1941 – Ellen Willis born, American liberal political essayist, feminist, and the first pop music critic for the New Yorker; contributor to the Village Voice and Rolling Stone

1955 – Albania, Austria, Bulgaria, Cambodia, Ceylon, Finland, Hungary, Ireland, Italy, Jordan, Laos, Libya, Nepal, Portugal, Romania and Spain join the United Nations.

1955 – Jill C. Pipher born, American mathematician; first director of the Institute for Computational and Experimental Research in Mathematics(ICERM, 2011–2016); president of the Association of Women in Mathematics (2011-2013)

1962 – NASA’s Mariner 2 becomes the first spacecraft to fly by Venus; and  Bob Dylan’s first single “Mixed-Up Confusion” is released

1964 – Heart of Atlanta Motel v. United States: The U.S. Supreme Court unanimously upholds Title II of the 1964 Civil Rights Act under the Commerce Clause powers granting Congress the power to regulate enterprises with “a direct and substantial relation to the interstate flow of goods and people,” including places of public accommodation

1968 – Kelley Armstrong born, Canadian fantasy novelist; noted for her series and trilogies, including Women of the Otherworld and Darkness Rising

1968 – Marvin Gaye’s I Heard It Through the Grapevine is #1 on the charts

1971 – Over 200 East Pakistani intellectuals are executed by the Pakistan Army and their local allies, commemorated in Bangladesh as Martyred Intellectuals Day *

1981 – Israel’s Knesset ratifies the Golan Heights Law, extending Israeli law to the occupied Golan Heights, seized by Israel from Syria in 1967

1985 – Wilma Mankiller takes office as the principal chief of the Cherokee Nation of Oklahoma, the first woman to lead a major American tribe in modern times

1995 – Classified documents from the White House are released, revealing the FBI had spied on John Lennon and his anti-war activities during the early ’70s in a possible attempt to have Lennon deported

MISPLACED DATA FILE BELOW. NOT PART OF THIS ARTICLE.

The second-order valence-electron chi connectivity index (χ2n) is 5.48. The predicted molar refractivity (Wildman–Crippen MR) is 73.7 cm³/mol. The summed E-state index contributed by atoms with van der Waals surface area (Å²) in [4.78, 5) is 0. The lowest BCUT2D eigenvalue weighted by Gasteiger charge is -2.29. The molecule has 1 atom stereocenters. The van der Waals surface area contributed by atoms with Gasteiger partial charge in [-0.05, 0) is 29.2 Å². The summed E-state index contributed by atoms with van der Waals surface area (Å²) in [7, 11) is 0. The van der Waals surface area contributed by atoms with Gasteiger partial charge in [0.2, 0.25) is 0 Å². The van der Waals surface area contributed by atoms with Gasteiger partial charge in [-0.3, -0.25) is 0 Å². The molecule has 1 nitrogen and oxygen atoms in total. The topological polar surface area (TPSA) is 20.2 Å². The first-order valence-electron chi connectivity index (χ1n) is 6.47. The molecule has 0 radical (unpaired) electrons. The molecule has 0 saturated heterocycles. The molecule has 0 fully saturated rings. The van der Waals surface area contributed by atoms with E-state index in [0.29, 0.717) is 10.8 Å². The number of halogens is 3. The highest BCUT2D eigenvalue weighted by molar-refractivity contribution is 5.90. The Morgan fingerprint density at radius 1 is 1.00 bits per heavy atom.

2000 – The Federal Communication Commission allows the $111 billion merger of American Online and Time Warner

2000 – World Monkey Day * started as a joke written on a friend’s calendar by Casey Sorrow, an art student at Michigan State University, but their friends decided to actually celebrate it – when he later included it in a cartoon series he worked on, the idea began to take off, and is now a truly international event that raises appreciation and awareness of primates, a number of them threatened species 

2004 – The Millau Viaduct, the tallest bridge in the world, is formally inaugurated near Millau, France

2012 – Sandy Hook Elementary School shooting: Twenty-seven people, including twenty children aged six to seven, are shot to death in Sandy Hook CT

2015 – Holiday Insights launches Roasted Chestnuts Day * on the first of the Twelve Days of Christmas


About wordcloud9

Nona Blyth Cloud has lived and worked in the Los Angeles area for over 50 years, spending much of that time commuting on the 405 Freeway. After Hollywood failed to appreciate her genius for acting and directing, she began a second career managing non-profits, from which she has retired. Nona has now resumed writing whatever comes into her head, instead of reports and pleas for funding. She lives in a small house overrun by books with her wonderful husband.
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3 Responses to ON THIS DAY: December 14, 2017

  1. I am staying off that bridge. I hate high places.

    • wordcloud9 says:

      I shudder to think what it would be like in inclement weather, especially windy conditions!
      However, isn’t it a little odd that you hate “high places” but love to fly?

      • I don’t think I know a single aviator who is comfortable on high places. Ledges, balconies, and the like. I don’t do tall ladders, roofs, or balconies on tall buildings.